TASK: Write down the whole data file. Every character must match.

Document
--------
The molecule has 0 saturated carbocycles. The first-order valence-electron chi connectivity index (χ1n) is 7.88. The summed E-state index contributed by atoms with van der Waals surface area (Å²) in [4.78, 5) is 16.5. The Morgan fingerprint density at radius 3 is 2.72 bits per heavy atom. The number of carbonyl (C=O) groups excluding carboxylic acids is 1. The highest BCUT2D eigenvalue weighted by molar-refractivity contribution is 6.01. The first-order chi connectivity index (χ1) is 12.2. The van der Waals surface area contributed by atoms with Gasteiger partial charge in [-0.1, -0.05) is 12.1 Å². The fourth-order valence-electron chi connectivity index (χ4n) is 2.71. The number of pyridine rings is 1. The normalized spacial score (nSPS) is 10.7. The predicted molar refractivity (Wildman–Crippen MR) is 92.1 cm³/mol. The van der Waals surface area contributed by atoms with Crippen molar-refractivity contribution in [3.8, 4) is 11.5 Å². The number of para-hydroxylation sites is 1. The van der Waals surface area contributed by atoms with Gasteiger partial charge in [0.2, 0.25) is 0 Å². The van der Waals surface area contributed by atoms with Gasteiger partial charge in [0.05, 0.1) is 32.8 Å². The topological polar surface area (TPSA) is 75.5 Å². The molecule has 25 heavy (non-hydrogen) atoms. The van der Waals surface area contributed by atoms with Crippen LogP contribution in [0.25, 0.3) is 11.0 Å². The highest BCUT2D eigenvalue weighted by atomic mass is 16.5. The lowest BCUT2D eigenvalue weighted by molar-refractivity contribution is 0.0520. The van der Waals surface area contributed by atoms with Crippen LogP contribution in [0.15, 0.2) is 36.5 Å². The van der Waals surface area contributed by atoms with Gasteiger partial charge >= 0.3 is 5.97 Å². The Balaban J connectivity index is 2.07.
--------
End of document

The molecule has 0 saturated carbocycles. The first-order valence-electron chi connectivity index (χ1n) is 7.88. The summed E-state index contributed by atoms with van der Waals surface area (Å²) in [4.78, 5) is 16.5. The Morgan fingerprint density at radius 3 is 2.72 bits per heavy atom. The number of carbonyl (C=O) groups excluding carboxylic acids is 1. The highest BCUT2D eigenvalue weighted by molar-refractivity contribution is 6.01. The first-order chi connectivity index (χ1) is 12.2. The van der Waals surface area contributed by atoms with Gasteiger partial charge in [-0.1, -0.05) is 12.1 Å². The fourth-order valence-electron chi connectivity index (χ4n) is 2.71. The number of pyridine rings is 1. The normalized spacial score (nSPS) is 10.7. The predicted molar refractivity (Wildman–Crippen MR) is 92.1 cm³/mol. The van der Waals surface area contributed by atoms with Crippen molar-refractivity contribution in [3.8, 4) is 11.5 Å². The number of para-hydroxylation sites is 1. The van der Waals surface area contributed by atoms with Gasteiger partial charge in [0.2, 0.25) is 0 Å². The van der Waals surface area contributed by atoms with Gasteiger partial charge in [0.05, 0.1) is 32.8 Å². The topological polar surface area (TPSA) is 75.5 Å². The molecule has 25 heavy (non-hydrogen) atoms. The van der Waals surface area contributed by atoms with Crippen LogP contribution in [0.25, 0.3) is 11.0 Å². The highest BCUT2D eigenvalue weighted by atomic mass is 16.5. The lowest BCUT2D eigenvalue weighted by molar-refractivity contribution is 0.0520. The van der Waals surface area contributed by atoms with Crippen LogP contribution in [0.15, 0.2) is 36.5 Å². The van der Waals surface area contributed by atoms with Gasteiger partial charge >= 0.3 is 5.97 Å². The Balaban J connectivity index is 2.07.